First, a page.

Due to sebum overproduction, the sebaceous duct is filled with excess sebum and dead keratinocytes. Oxidation turns the greasy texture of sebum into a wax-like consistency, while melanin of dead keratinocytes oxidizes to become black—this is recognized as blackhead comedones. The following sebum will be trapped in an anaerobic tube. This is the best condition for the colonization of Propionibacterium acnes (P. acnes)—an anaerobic Gram-positive bacterium—settling on the sebum-rich parts of the body.

With an estimated density of 100–1,000,000 per square centimeter on the skin, P. acnes accounts for approximately half of the total skin microflora5 and may represent more than 90% of the microflora in acne conditions. It feeds on lipids and secretes metabolites such as porphyrins and lipopolysaccharides; all while attracting immune cells, which aim to fight the bacterial infection.6 In the late stage of an acne pustule, the epidermis around the hair shaft ruptures to create scarring in the skin (see Figure 2).

Therapies Against Acne and Oily Skin

Pharmacologically, there are two major strategies to fight oily skin and the development of acne. The first is to reprogram sebocytes to produce smaller amounts of sebum—i.e., the feeding ground for P. acnes. Second is to use strong cleansing products containing benzoyl peroxide to control the excess settlement of bacteria. This therapy targets P. acnes in particular; however, the entirety of the skin’s microflora is affected due to the radical nature of benzoyl peroxide. Due to this, benzoyl peroxide therapies should only be utilized under medical supervision. Furthermore, the regular use of benzoyl peroxide may provoke dry skin.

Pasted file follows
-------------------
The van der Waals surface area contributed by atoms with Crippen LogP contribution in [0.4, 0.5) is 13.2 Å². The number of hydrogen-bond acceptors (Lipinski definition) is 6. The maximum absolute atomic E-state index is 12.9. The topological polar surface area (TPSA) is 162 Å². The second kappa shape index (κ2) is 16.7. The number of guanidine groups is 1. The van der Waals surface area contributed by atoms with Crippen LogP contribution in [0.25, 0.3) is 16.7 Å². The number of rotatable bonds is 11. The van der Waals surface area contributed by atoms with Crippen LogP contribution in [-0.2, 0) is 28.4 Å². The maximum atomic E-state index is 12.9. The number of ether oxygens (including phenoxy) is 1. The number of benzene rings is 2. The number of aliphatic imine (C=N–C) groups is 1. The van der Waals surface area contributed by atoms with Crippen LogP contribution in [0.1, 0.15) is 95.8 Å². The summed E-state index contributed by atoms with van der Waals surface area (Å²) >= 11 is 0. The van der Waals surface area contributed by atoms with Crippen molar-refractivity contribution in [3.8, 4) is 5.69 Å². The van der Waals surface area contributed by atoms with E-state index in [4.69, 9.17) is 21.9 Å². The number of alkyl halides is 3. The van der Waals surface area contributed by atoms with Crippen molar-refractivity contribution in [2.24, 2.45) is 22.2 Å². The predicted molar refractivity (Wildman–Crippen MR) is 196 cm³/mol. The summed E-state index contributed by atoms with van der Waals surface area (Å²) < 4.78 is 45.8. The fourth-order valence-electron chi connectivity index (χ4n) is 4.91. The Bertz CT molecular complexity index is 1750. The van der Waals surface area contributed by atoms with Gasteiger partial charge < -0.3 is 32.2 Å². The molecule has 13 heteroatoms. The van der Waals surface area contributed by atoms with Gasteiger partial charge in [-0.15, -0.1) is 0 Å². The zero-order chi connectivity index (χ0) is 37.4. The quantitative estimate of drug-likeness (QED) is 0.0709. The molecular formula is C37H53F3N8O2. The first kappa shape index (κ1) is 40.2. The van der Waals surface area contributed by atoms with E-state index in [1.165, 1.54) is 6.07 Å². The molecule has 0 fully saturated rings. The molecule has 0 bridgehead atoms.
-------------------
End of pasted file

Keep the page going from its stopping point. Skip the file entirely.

Antibiotics also are commonly used to fight a severely imbalanced microflora. However, the use of non-specific broad-spectrum antibiotics increases the risk of generating resistant Staphylococcus aureus strains, which according to latest investigations, also settle in pores and pimples.7

Cosmetic solutions for acne-prone skin can only mimic one’s dermatological armory to prevent the aggravation of a mild condition. And since a healthy microflora is important to reduce the growth of deleterious species, it is crucial to choose intelligent molecules that target a specific sub-population of bacteria; in the cases of oily skin or moist areas, these targets are predominantly P. acnes or Corynebacterium spec. (which creates malodor), respectively.

As such, a blend of propanediol and bioflavonoids extracted from Maclura cochinchinensis, commonly known as cockspur thorn, was developeda and tested for its anti-acne effects. Isoflavones, a subclass of bioflavonoids, are secondary plant metabolites that defend plants against pathogens. These were hypothesized to function as balancing ingredients in cosmetic formulations for the skin's microflora.